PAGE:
Every NSW centre is now required to display a coloured star chart on its front door showing how it rates against the National Quality Framework for Education and Care Services.

Writing in the Sydney Morning Herald when the system was announced in November, early childhood consultant Lisa Bryant said NSW was the only state to introduce such a system, and also spent the least of all states on early childhood education.

“If our government really wanted to make sure parents can make good choices about where to send their children and make sure children are safe and receive high quality care, it should get rid of the companies that are rubbish at providing quality care,” Bryant said.

“Forcing centres to display a star chart devalues education and care, devalues the professionalism of educators and teachers and won’t stamp out providers that shouldn’t be awarded a single star.”

Queensland Lutheran early childhood members start collective bargaining

Securing parity with the state sector on additional teacher classifications is set to be a critical issue for members in the Queensland Lutheran Early Childhood Services (QLECS) as negotiations for a new collective agreement commence.

State schools and all major denominational sectors currently provide additional classifications for teachers. These further classifications come with improved remuneration – the most obvious example being Senior Teacher.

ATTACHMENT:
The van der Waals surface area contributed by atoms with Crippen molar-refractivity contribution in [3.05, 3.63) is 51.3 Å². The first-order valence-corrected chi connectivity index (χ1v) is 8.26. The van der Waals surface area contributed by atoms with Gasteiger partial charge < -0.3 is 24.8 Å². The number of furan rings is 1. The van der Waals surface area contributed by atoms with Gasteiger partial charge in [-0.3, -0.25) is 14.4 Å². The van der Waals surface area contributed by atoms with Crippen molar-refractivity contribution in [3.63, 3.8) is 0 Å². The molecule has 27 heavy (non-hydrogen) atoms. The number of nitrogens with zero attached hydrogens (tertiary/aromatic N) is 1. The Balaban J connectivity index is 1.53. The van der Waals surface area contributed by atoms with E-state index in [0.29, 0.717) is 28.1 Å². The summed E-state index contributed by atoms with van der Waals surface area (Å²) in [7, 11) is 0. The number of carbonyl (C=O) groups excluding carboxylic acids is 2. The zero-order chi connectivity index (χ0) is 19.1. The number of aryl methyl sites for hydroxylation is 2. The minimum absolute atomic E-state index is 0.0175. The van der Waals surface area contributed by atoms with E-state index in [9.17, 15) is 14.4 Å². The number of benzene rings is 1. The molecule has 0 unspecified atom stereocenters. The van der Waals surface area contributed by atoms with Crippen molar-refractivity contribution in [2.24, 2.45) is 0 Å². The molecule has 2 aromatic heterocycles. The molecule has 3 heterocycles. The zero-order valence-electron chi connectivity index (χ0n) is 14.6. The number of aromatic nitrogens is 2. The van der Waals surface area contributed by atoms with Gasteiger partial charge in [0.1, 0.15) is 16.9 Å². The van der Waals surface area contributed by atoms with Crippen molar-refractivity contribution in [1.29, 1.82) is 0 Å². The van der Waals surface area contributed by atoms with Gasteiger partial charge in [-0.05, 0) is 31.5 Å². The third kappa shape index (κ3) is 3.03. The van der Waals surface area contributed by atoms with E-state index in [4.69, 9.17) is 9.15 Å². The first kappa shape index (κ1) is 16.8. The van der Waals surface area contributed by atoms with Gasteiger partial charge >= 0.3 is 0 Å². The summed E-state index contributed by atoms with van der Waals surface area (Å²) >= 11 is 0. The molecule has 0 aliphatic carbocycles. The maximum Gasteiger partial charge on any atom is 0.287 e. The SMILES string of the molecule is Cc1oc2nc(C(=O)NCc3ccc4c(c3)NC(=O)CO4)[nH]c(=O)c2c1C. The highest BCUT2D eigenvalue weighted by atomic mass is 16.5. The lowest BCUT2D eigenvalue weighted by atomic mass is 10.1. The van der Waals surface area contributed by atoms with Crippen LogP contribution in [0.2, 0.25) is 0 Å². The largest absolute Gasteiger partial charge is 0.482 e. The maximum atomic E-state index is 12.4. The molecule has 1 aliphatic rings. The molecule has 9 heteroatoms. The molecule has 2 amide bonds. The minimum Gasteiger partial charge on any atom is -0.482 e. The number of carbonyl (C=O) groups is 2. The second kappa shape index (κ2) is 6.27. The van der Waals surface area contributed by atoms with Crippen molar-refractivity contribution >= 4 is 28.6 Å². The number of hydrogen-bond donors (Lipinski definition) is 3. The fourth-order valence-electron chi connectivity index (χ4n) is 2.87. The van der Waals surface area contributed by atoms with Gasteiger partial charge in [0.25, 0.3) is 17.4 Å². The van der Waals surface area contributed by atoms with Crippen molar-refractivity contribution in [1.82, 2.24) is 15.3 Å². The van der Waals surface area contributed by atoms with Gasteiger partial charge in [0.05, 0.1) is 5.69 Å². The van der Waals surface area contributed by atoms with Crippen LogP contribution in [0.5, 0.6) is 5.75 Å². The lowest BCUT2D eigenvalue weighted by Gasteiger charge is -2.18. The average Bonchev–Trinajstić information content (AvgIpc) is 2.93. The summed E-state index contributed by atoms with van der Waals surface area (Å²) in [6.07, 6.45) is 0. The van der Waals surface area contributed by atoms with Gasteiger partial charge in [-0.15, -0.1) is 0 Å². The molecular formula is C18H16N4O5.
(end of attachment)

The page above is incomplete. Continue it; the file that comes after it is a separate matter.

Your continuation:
In state schools, a new classification of Experienced Senior Teacher already exists, and an incremental step will be added to this classification in 2021.

Teachers in Lutheran kindergartens do not currently have access to these additional senior teacher steps and would not have these in the future under the employer’s current position in bargaining.

This means the most experienced teachers working in QLECS centres would not, under the employer proposal, receive wage rates comparable with the other educational sectors in Queensland.

Employee representatives are also hoping to secure paid domestic violence leave in the new agreement – aligning with the majority of the non-government sector.

Wage parity for C&K members

Creche & Kindergarten (C&K) members across Queensland have overwhelmingly endorsed a new collective agreement which saw employees receive a 2% wage increase backdated to 1 July 2019, with a guaranteed 2.5% increase on 1 July 2020.

As a result, the teacher wage rates in the new agreement are largely consistent with teacher wage rates in other sectors, maintaining hard fought wage parity for Queensland early childhood education teachers.

IEUA-QNT Senior Industrial Officer John Spriggs said securing wage increases and parity was a priority for members.

John said the overwhelming endorsement of this agreement by members in C&K sites reflects the importance of recognising kindergarten teachers and staff through professional rates of pay.

The new agreement was endorsed by 95.28% of employees who voted.

Other issues of concern identified by members will now be on the agenda for the next round of collective bargaining, which will occur in late 2020 or early 2021.